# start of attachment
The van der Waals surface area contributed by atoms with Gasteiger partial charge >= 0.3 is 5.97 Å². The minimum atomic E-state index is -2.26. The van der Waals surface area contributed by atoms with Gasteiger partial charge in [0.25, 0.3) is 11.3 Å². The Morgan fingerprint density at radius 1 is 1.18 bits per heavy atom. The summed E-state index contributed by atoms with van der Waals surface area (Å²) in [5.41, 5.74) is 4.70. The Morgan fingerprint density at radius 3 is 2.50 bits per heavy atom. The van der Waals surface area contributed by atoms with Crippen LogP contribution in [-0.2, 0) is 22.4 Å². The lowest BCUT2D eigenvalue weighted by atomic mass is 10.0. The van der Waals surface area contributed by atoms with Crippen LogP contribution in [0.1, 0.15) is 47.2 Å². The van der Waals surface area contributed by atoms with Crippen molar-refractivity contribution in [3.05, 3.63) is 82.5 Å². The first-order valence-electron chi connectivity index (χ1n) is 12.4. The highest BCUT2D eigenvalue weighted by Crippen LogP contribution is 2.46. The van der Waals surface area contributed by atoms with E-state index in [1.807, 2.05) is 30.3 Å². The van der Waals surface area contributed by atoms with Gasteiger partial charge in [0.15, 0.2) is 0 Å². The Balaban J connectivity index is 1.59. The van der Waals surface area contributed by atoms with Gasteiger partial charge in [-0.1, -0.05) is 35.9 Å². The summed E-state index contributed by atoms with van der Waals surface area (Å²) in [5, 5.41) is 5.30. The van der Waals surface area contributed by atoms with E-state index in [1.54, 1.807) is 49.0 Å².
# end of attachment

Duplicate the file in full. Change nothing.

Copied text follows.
The van der Waals surface area contributed by atoms with Gasteiger partial charge >= 0.3 is 5.97 Å². The minimum atomic E-state index is -2.26. The van der Waals surface area contributed by atoms with Gasteiger partial charge in [0.25, 0.3) is 11.3 Å². The Morgan fingerprint density at radius 1 is 1.18 bits per heavy atom. The summed E-state index contributed by atoms with van der Waals surface area (Å²) in [5.41, 5.74) is 4.70. The Morgan fingerprint density at radius 3 is 2.50 bits per heavy atom. The van der Waals surface area contributed by atoms with Crippen LogP contribution in [-0.2, 0) is 22.4 Å². The lowest BCUT2D eigenvalue weighted by atomic mass is 10.0. The van der Waals surface area contributed by atoms with Crippen LogP contribution in [0.1, 0.15) is 47.2 Å². The van der Waals surface area contributed by atoms with Crippen molar-refractivity contribution in [3.05, 3.63) is 82.5 Å². The first-order valence-electron chi connectivity index (χ1n) is 12.4. The highest BCUT2D eigenvalue weighted by Crippen LogP contribution is 2.46. The van der Waals surface area contributed by atoms with E-state index in [1.807, 2.05) is 30.3 Å². The van der Waals surface area contributed by atoms with Gasteiger partial charge in [0.15, 0.2) is 0 Å². The Balaban J connectivity index is 1.59. The van der Waals surface area contributed by atoms with Gasteiger partial charge in [-0.1, -0.05) is 35.9 Å². The summed E-state index contributed by atoms with van der Waals surface area (Å²) in [5, 5.41) is 5.30. The van der Waals surface area contributed by atoms with E-state index in [1.54, 1.807) is 49.0 Å².